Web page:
Accusing The RIAA Of Racketeering For File Sharing Lawsuits

from the interesting-strategies dept

We've covered the story of DirecTV suing anyone who ordered a smart card reader and telling them they should just settle since it would be cheaper than fighting the lawsuit (even if they did nothing wrong with the smart card reader). Some of the accused have realized that this seems quite a bit like extortion ("just pay up, it'll be less trouble...") and have sued DirecTV with racketeering. Now, one woman is saying that this same argument can be equally applied to the RIAA and their lawsuits against those accused of sharing file illegally. She's now charging the RIAA with racketeering under RICO laws for trying to extort money out of her. It's a tough claim - because the RIAA's obvious response is that she (or, as she claims, her daughter) was doing something illegal. Still, the method of dumping thousands of lawsuits and then offering to settle them for a few thousand rather than going through the trouble of a lawsuit does sound an awful lot like extortion.


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  1.  
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    Anonymous Coward, Feb 18th, 2004 @ 12:35pm

    No Subject Given

    Buddy of mine got a letter from Direct TV.
    His lawyer was all for fighting it in court.
    But said he would get better results(IE save cash) negotiating for a lower settlement.

    I hope this lawsuit slams DirectTV execs in jail.
    Course this will never happen... People with money don't go to jail.. lol.

     

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  2.  
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    Oliver Wendell Jones, Feb 18th, 2004 @ 1:08pm

    It sounds like extortion to me.

    If they send out a letter that says (in essence)

    1) You're guilty.
    2) You owe us one hundred bazillion dollars.
    3) We'll accept $2K - $10K as a settlement.

    That sounds like extortion to me.

    If instead they send a letter that says (in essence)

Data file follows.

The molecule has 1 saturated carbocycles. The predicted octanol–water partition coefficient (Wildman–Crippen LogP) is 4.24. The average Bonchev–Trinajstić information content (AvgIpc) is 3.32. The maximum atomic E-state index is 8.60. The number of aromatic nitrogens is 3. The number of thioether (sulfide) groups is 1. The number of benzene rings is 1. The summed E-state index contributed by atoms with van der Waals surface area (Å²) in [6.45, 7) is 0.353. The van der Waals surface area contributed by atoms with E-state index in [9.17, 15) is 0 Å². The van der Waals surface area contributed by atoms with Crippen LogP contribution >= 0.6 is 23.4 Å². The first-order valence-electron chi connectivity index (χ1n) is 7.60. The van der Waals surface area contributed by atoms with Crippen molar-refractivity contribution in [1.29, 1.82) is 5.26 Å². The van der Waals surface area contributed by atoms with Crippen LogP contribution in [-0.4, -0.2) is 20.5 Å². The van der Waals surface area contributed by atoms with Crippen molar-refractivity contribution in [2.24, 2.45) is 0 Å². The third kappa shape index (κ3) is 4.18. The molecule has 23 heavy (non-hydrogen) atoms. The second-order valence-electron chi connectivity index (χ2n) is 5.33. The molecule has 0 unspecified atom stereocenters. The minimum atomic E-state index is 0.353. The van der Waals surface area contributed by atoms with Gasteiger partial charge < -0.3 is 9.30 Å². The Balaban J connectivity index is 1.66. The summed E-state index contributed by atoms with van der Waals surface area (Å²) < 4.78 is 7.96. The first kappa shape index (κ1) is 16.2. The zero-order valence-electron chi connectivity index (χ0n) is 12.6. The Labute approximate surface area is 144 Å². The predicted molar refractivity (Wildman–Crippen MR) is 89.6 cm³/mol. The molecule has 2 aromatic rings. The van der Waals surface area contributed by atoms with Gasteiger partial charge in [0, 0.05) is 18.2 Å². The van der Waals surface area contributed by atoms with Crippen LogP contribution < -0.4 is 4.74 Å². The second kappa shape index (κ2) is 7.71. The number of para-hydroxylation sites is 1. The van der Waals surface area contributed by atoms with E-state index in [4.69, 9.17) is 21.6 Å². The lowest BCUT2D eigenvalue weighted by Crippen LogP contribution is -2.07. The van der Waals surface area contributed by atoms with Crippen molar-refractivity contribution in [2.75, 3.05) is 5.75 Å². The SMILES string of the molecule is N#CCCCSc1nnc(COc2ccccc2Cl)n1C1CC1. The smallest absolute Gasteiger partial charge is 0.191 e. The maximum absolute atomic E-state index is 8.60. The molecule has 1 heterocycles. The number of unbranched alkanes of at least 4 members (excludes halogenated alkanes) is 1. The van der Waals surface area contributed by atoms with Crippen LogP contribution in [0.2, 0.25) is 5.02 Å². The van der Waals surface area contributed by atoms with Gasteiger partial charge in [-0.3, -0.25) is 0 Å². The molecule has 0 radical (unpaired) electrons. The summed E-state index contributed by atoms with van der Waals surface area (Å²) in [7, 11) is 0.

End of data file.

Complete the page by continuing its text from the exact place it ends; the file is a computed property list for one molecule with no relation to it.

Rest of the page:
1) You're guilty.
    2) You owe us one hundred bazillion dollars.

    And you respond with a letter that says

    "yikes, I'm sorry, but I can't pay that much"

    and then the RIAA writes back and says "we accept your sincere apology and if you'll pay $2K - $10K and agree to never use file sharing software again to share copyrighted music files, we'll drop the lawsuit", that sounds a lot less like extortion.

    Anybody know if the RIAA included item #3 in the first round of letters?

     

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  3.  
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    Anonymous Coward, Feb 18th, 2004 @ 1:24pm

    No Subject Given

    While there are many ways to approach this from a "What's legal" (or moral or ethical) or whatever theoretically correct... what really matters is public perception.

    See the Pepsi commercial about kids downloading? See the reactions? The backlash is growing...

     

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  4.  
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    Milnesy, Feb 18th, 2004 @ 2:27pm

    Pepsi Commercial.

    I thought that Pepsi commercial was great. It showed that the RIAA didn't care who they sued. They should have had the grandparents that were sued by them. The Pepsi commercial has helped, in a way, tarnish the RIAA's rep. Granted, they don't agree that file swapping is legal either, it still gives the RIAA bad press.

     

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  5.  
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    Anonymous Coward, Feb 18th, 2004 @ 4:09pm

    Re: No Subject Given


    Maybe, soon, americans will have rights too!

    No, I don't think it's *right* to take a song off the net that you didn't pay for (sometime down the road), but it's not Illegal in the same sense as stealing.. mainly because it's not, but also because it doesn't feel the same.

    Murder, assault and theft directly deprive a victim of rights to life, security and pursuit of happiness (not so much material, but that subtlety may be lost here). Getting another copy of osmething one's already paid-for is vastly different.

    Grabbing music for which someone hasn't paid this overlording contract house that turns around and steals from the people it claims to protect and serve - like unicef only incroyably worse - that's not stealing either so much as outsmarting it.


     

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  6.  
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    Anonymous Coward, Feb 19th, 2004 @ 6:46am

    No Subject Given

    Difference. The RIAA has reasonable cause and typically some form of evidence to suggest that the person or persons associated with that computer were engaged in the probable illegal act of copying or sharing copy righted materials.

    DirectTV on the other hand is stating simply that they had the means, yet no action or evidence to suggest they used the equipment in an illegal method. It's kinda like being arrested for attempted armed robbery simply because you bought a gun.

    So whether or not you agree with what the RIAA is doing or how they are doing it, they are still acting within the frame work of the US legal system.

    The DirectTV cases on the other hand may wind up being a bigger headache for DirectTV than they think. While it may or may not be extortion, it could be argued at the very least that it's harassment.